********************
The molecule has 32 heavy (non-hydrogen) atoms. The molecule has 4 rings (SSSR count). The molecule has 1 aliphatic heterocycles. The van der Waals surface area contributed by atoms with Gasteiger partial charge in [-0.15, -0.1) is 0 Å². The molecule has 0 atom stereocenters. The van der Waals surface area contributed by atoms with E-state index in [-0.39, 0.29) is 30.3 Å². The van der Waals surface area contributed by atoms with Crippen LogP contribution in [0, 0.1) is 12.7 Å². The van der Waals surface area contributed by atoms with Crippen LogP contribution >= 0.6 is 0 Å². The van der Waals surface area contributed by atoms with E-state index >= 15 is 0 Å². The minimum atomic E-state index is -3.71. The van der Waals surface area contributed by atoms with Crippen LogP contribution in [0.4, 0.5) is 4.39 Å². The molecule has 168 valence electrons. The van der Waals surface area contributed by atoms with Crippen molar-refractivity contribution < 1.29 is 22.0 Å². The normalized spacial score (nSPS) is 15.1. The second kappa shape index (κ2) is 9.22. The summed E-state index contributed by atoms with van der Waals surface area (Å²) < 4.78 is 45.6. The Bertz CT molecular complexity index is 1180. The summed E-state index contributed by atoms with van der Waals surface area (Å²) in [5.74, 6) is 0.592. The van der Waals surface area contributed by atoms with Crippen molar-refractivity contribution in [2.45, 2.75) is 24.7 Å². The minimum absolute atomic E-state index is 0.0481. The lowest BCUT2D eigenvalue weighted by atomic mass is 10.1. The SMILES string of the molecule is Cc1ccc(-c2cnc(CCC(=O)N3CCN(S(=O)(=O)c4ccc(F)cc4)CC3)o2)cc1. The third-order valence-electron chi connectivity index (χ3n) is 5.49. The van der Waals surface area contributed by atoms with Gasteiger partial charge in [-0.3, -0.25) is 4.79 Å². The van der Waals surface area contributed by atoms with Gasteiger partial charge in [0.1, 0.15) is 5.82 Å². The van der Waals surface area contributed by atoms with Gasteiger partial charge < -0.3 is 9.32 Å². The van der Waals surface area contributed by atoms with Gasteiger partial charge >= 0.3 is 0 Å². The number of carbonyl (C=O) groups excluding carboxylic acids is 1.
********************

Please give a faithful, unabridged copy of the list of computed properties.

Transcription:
The molecule has 32 heavy (non-hydrogen) atoms. The molecule has 4 rings (SSSR count). The molecule has 1 aliphatic heterocycles. The van der Waals surface area contributed by atoms with Gasteiger partial charge in [-0.15, -0.1) is 0 Å². The molecule has 0 atom stereocenters. The van der Waals surface area contributed by atoms with E-state index in [-0.39, 0.29) is 30.3 Å². The van der Waals surface area contributed by atoms with Crippen LogP contribution in [0, 0.1) is 12.7 Å². The van der Waals surface area contributed by atoms with Crippen LogP contribution >= 0.6 is 0 Å². The van der Waals surface area contributed by atoms with E-state index >= 15 is 0 Å². The minimum atomic E-state index is -3.71. The van der Waals surface area contributed by atoms with Crippen LogP contribution in [0.4, 0.5) is 4.39 Å². The molecule has 168 valence electrons. The van der Waals surface area contributed by atoms with Crippen molar-refractivity contribution < 1.29 is 22.0 Å². The normalized spacial score (nSPS) is 15.1. The second kappa shape index (κ2) is 9.22. The summed E-state index contributed by atoms with van der Waals surface area (Å²) < 4.78 is 45.6. The Bertz CT molecular complexity index is 1180. The summed E-state index contributed by atoms with van der Waals surface area (Å²) in [5.74, 6) is 0.592. The van der Waals surface area contributed by atoms with Crippen molar-refractivity contribution in [2.45, 2.75) is 24.7 Å². The minimum absolute atomic E-state index is 0.0481. The lowest BCUT2D eigenvalue weighted by atomic mass is 10.1. The SMILES string of the molecule is Cc1ccc(-c2cnc(CCC(=O)N3CCN(S(=O)(=O)c4ccc(F)cc4)CC3)o2)cc1. The third-order valence-electron chi connectivity index (χ3n) is 5.49. The van der Waals surface area contributed by atoms with Gasteiger partial charge in [-0.3, -0.25) is 4.79 Å². The van der Waals surface area contributed by atoms with Gasteiger partial charge in [0.1, 0.15) is 5.82 Å². The van der Waals surface area contributed by atoms with Gasteiger partial charge < -0.3 is 9.32 Å². The van der Waals surface area contributed by atoms with Gasteiger partial charge >= 0.3 is 0 Å². The number of carbonyl (C=O) groups excluding carboxylic acids is 1.